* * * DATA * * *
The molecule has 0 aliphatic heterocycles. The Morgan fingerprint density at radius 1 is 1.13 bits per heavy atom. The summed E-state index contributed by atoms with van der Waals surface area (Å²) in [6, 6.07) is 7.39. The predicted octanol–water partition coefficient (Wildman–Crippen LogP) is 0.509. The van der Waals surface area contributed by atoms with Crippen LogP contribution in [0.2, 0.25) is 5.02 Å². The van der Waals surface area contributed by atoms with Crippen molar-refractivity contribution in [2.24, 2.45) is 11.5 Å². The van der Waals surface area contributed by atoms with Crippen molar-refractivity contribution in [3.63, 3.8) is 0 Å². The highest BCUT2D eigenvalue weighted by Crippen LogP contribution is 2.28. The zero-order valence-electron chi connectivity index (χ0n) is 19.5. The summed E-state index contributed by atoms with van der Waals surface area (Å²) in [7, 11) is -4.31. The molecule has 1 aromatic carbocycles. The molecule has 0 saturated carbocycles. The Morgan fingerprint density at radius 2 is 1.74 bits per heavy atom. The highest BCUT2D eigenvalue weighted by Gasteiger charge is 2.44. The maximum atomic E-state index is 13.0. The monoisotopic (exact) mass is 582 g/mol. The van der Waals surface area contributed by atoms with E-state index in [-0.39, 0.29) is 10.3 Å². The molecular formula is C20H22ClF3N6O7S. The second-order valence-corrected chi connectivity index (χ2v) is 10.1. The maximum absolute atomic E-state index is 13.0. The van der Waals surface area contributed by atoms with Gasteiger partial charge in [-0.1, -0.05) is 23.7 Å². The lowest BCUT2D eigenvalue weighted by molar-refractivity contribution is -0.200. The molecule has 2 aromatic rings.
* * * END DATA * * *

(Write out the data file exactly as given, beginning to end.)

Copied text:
The molecule has 0 aliphatic heterocycles. The Morgan fingerprint density at radius 1 is 1.13 bits per heavy atom. The summed E-state index contributed by atoms with van der Waals surface area (Å²) in [6, 6.07) is 7.39. The predicted octanol–water partition coefficient (Wildman–Crippen LogP) is 0.509. The van der Waals surface area contributed by atoms with Crippen LogP contribution in [0.2, 0.25) is 5.02 Å². The van der Waals surface area contributed by atoms with Crippen molar-refractivity contribution in [2.24, 2.45) is 11.5 Å². The van der Waals surface area contributed by atoms with Crippen molar-refractivity contribution in [3.63, 3.8) is 0 Å². The highest BCUT2D eigenvalue weighted by Crippen LogP contribution is 2.28. The zero-order valence-electron chi connectivity index (χ0n) is 19.5. The summed E-state index contributed by atoms with van der Waals surface area (Å²) in [7, 11) is -4.31. The molecule has 1 aromatic carbocycles. The molecule has 0 saturated carbocycles. The Morgan fingerprint density at radius 2 is 1.74 bits per heavy atom. The highest BCUT2D eigenvalue weighted by Gasteiger charge is 2.44. The maximum atomic E-state index is 13.0. The monoisotopic (exact) mass is 582 g/mol. The van der Waals surface area contributed by atoms with E-state index in [-0.39, 0.29) is 10.3 Å². The molecular formula is C20H22ClF3N6O7S. The second-order valence-corrected chi connectivity index (χ2v) is 10.1. The maximum absolute atomic E-state index is 13.0. The van der Waals surface area contributed by atoms with Gasteiger partial charge in [-0.1, -0.05) is 23.7 Å². The lowest BCUT2D eigenvalue weighted by molar-refractivity contribution is -0.200. The molecule has 2 aromatic rings.